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How TV has changed Football and Liverpool FC


Television has brought many changes, but the impact of it on ‘The Beautiful Game’ and in turn on ‘The Reds’ and other clubs cannot be denied. It has literally brought in billions and billions of pounds and the sport now depends on it.
 
Indeed the most recent Deloitte Football Money League report – published in January this year – showed that Liverpool got 42 percent of its income from broadcasting in 2016, similar to most of the other top Premiership clubs, such as Chelsea, Arsenal, Manchester City and Tottenham.
 
So of the £300 million pounds Liverpool generated in revenue last year, its main source – albeit by just 3 per cent compared to commercial income – came from TV and from broadcasting, while match-day income has now dropped to just 19 per cent. It is a situation far removed from that of just 30 years ago…
 
Football was first broadcast in the United Kingdom back in 1938, but it wasn’t until the 1980s that league matches started to be shown with some regularity.

 


 

At this point the BBC and ITV enjoyed a monopoly although a dispute ahead of the start of the 1985-86 season - between the broadcasters and the Football League - saw no league football shown at all at the beginning of that season and only 13 club matches were shown in the second half. Difficult to imagine when today the figure is more than 10 times that (and some clubs, like Liverpool, even have their own dedicated channels).
 
In 1988, ITV concluded an exclusive deal worth around £44 million, a big shift from just two years before when a joint BBC-ITV deal saw them pay just £3.1 million and only screen seven league games each.
 
Further change was on the way though, and the arrival of satellite television, saw prices rocket, although at a cost with live top-flight football no longer available on free-to-air terrestrial. The launch of the Premier League in 1992-1993 was pivotal too and fuelled by a desire by the top clubs to get a bigger slice of the TV money. A deal in 1992, saw Sky pay a reported £191.5 million with live matches shown on a Sunday and a Monday. By 1997, the figure had risen to £670 million and it is a trend that has continued – despite the loss of the likes of Setanta Sports and ITV Digital.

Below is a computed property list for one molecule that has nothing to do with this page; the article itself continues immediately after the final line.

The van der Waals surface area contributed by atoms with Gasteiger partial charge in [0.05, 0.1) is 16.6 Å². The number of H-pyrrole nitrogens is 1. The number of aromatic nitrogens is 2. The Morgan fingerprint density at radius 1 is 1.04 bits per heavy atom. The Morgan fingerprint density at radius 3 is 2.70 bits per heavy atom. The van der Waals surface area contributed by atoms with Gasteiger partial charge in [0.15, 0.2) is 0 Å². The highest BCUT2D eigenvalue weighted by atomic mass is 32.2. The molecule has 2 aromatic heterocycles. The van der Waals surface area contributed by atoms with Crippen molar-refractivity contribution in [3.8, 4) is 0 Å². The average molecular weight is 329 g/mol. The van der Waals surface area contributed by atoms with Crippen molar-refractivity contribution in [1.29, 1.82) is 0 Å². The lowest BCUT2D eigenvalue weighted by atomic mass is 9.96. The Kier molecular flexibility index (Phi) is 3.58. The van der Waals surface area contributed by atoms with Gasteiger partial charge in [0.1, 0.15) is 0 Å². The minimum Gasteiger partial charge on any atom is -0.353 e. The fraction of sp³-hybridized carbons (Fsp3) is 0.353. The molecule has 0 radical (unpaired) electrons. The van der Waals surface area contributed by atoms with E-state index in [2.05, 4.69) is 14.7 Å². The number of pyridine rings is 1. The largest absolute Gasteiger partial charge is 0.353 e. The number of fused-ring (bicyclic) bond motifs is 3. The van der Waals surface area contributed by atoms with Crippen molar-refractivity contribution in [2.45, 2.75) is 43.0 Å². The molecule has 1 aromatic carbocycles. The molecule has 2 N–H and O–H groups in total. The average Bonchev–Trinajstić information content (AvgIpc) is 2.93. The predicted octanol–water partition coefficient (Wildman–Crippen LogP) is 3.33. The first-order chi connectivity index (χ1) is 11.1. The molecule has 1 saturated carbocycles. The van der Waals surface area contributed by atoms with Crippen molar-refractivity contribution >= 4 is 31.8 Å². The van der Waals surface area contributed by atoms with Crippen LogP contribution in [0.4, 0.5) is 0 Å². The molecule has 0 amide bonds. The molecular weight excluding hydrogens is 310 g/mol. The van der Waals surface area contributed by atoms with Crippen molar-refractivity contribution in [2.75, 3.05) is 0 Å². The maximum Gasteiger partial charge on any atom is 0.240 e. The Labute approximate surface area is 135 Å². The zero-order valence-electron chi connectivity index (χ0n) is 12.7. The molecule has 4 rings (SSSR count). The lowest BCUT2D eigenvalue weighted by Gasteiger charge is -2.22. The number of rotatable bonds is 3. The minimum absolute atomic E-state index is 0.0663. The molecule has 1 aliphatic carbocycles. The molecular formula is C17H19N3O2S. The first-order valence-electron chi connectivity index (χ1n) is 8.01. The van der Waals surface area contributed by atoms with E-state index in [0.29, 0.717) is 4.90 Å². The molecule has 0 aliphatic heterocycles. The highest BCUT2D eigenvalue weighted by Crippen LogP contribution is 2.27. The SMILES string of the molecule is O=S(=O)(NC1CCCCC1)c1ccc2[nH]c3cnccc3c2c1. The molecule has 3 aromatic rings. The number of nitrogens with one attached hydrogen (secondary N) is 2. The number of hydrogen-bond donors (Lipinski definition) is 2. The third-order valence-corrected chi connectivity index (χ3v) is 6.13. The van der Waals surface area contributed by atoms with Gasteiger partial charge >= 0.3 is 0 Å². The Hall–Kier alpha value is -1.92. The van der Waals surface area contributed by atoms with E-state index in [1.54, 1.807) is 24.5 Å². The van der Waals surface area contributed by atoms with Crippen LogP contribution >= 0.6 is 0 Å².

Today Sky and BT share the spoils with costs now into billions and the latest deal for the rights (covering the 2016-2017 season and the two that follow) worth £5.16 billion for 168 live matches per season.
 
The viewing experience then is massively different for fans and so too is the income clubs get from it. However while TV has been one of the more notable drivers of change, odds and stats have also had a big impact, albeit more concealed, and the broadcasting environment has also had to evolve with the rise of other new technology, such as the internet and mobile phones etc. TV though remains a key driver.
 
It’s not been all positive, some argue the TV is holding back the evolution of the game, and the sheer amount of live games is also believed to have led to a fall in match day attendances.
 
Also, despite all the riches and in spite of all the billions coming in from Sky and BT, many Premiership teams still posted losses in 2016, Liverpool included, with the club making a pre-tax loss of £19.9 million. Difficult for fans to comprehend when revenue for ‘The Reds’ was £300 million and up £3.9m on the previous year. The sport is now big business - especially at the top.


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